Morris Waldman, not sharing the optimistic views of the AJC president Louis Marshall on the outcome of events in Europe in the early 1930s, immediately recognized the day when Hitler was appointed a chancellor of Germany as a turning point in not only Jewish, but also European history, and he closely followed the situation in Germany. Nevertheless, like the other leaders of the AJC, Waldman considered mass emigration from Eastern Europe unnecessary, opposed the establishment of the World Jewish Congress and took a cautious position on the boycott of German goods in the U.S. Later Waldman changed his stance on Jewish emigration from Europe, and he traveled widely in Europe to assess the conditions of life of the Jews there and in Latin America to find solutions to the placement of large numbers of potential Jewish émigrés. Waldman was involved in the combined efforts of the ADL of B’nai B’rith, Jewish Labor Committee and the American Jewish Congress to combat anti-Semitism and provide relief for the Jewish communities in Europe. Along with the other AJC leaders Waldman interceded before the American government on behalf of the world Jewry, and advocated unity among the American Jewish organizations in the face of war and persecution of Jews.

On the international level Morris Waldman and AJC had close relations with representatives of the British Jews, the Board of Deputies and British Joint Foreign Committee, and especially Neville Laski, President of London Committee of Deputies of British Jews in 1933–1940. Waldman and the Committee were also in close contact with the Alliance Israelite of France and the main Jewish organizations of Germany: Zentralverein Deutscher Staatsbuerger Judischen Glaubens (The Central Association of German Citizens of the Jewish Faith) and Hilfsverein der Deutschen Juden (Relief Union of the German Jews). Waldman was especially preoccupied with the situation in Poland as the home of the Europe’s largest Jewish community. He visited Poland a number of times, meeting with local officials, intellectuals and representatives of the Jewish communities, advocating and intervening in order to improve the lot of Jews in Poland.

As a non-Zionist, like most of the AJC leaders, Morris Waldman was active in the work of the non-Zionist section of the Jewish Agency for Palestine, and he supported collaboration and understanding between Zionists and non-Zionists. The main objection to Zionism on the part of Morris Waldman and his colleagues at AJC was a presumed “self-segregation” of Jews in a separate entity, and alleged dual loyalty in case of the creation of a Jewish state, as well as a specific understanding of American patriotism. Though he was opposed to Jewish nationalism and Zionist ideas, Waldman favored the establishment of the State of Israel.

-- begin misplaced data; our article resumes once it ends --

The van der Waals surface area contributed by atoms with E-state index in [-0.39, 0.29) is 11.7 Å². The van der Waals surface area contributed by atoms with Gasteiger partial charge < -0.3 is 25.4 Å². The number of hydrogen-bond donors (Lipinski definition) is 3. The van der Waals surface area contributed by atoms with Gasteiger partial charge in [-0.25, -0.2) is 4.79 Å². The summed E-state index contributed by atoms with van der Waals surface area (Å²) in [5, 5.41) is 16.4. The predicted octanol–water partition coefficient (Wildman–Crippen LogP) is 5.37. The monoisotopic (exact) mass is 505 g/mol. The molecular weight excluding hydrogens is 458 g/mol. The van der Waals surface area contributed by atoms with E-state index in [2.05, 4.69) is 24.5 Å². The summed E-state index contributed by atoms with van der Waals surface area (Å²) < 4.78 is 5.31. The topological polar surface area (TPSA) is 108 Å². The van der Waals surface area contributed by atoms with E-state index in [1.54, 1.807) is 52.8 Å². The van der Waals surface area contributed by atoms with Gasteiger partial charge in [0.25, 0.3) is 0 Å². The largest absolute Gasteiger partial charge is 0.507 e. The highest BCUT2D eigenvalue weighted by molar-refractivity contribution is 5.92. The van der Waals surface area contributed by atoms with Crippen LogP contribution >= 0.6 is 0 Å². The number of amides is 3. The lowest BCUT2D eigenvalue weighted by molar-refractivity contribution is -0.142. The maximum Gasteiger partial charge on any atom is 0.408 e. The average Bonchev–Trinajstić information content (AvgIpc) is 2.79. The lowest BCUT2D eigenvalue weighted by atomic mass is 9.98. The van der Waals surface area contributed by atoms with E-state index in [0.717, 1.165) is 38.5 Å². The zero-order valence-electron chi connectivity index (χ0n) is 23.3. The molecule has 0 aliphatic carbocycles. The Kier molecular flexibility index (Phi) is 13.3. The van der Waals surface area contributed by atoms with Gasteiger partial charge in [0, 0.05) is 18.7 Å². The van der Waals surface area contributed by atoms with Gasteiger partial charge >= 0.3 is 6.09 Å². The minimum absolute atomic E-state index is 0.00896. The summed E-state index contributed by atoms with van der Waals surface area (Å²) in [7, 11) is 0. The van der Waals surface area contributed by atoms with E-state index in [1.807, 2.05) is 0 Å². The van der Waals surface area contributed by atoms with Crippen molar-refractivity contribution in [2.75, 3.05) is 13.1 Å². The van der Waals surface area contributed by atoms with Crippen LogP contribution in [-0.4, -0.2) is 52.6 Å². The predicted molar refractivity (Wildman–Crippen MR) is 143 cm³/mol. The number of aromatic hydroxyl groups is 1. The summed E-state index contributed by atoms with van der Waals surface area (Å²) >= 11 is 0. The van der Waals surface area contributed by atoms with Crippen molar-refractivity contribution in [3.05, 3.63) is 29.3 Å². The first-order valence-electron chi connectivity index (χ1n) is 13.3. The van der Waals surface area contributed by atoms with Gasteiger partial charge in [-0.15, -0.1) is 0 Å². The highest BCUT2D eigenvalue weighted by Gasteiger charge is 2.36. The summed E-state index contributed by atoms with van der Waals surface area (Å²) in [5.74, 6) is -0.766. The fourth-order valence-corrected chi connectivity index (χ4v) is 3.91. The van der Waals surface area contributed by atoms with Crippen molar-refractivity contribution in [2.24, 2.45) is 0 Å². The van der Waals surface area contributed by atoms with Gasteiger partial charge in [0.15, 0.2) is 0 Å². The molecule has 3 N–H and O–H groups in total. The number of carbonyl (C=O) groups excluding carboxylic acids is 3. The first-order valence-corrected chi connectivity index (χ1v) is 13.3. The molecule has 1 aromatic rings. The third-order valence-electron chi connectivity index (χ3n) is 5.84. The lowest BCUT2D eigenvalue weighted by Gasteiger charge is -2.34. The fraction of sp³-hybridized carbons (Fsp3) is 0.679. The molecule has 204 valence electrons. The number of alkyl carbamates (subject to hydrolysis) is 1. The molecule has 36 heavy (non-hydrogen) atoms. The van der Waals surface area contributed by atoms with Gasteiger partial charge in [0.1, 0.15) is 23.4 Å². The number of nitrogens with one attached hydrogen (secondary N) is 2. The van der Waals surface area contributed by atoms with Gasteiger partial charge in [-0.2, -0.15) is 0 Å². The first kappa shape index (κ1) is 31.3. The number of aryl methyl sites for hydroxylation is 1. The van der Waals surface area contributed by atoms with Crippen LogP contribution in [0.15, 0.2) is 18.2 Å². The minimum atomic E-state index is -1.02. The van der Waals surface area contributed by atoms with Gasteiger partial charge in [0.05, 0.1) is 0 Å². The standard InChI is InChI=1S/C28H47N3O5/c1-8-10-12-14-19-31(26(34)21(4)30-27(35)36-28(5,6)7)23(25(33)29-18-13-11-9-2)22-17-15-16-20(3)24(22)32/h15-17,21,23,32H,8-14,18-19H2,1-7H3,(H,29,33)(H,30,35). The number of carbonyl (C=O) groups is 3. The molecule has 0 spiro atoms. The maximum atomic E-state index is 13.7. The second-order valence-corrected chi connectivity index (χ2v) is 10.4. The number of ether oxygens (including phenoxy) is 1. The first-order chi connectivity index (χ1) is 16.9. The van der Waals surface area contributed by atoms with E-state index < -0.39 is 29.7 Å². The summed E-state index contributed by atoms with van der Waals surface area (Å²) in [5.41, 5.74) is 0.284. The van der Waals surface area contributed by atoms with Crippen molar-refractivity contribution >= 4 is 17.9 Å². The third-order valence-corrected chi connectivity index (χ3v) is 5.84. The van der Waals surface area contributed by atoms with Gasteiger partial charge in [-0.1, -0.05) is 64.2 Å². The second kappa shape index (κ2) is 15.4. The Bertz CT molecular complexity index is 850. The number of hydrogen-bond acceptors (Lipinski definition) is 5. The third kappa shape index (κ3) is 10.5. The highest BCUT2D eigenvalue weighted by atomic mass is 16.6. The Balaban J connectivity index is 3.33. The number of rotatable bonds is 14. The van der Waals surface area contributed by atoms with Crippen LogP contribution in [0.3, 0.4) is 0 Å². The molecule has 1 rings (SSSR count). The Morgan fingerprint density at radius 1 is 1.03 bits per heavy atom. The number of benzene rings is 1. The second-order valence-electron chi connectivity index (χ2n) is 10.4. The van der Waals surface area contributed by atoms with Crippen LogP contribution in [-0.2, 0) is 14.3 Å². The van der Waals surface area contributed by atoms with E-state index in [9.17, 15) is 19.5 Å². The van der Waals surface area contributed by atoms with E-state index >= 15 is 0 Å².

In October 1945 Waldman retired from what was then his official AJC position as vice-chairman of the executive committee, but he continued his association with AJC as a lay member of the executive committee. Upon retirement Waldman was lauded by Edward Stettinius, U.S. Ambassador to the U.N. and former Secretary of State, for his advocacy of international legislation to safeguard minorities’ rights. Waldman’s efforts to fight anti-Semitism and strengthen the rights of minorities throughout the world resulted in the International Bill of Rights, a part of the United Nations Charter. Waldman was an author of several books and a large number of articles. He died at age 84 in 1963.

expand icon Administrative Information
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Acquisition Note:   Received from the American Jewish Historical Society in 1983.
Related Materials:

This collection forms part of the more extensive American Jewish Committee Records, RG 347, preserved at YIVO.

There is also related material at the American Jewish Archives: Morris David Waldman Papers ; Manuscript Collection No. 23; American Jewish Archives, Cincinnati, Ohio.

Preferred Citation: Published citations should take the following form:Identification of item, date (if known); Records of the American Jewish Committee Executive Offices (EXO-29), Morris Waldman Files; RG 347.1.29; folder number; YIVO Institute for Jewish Research.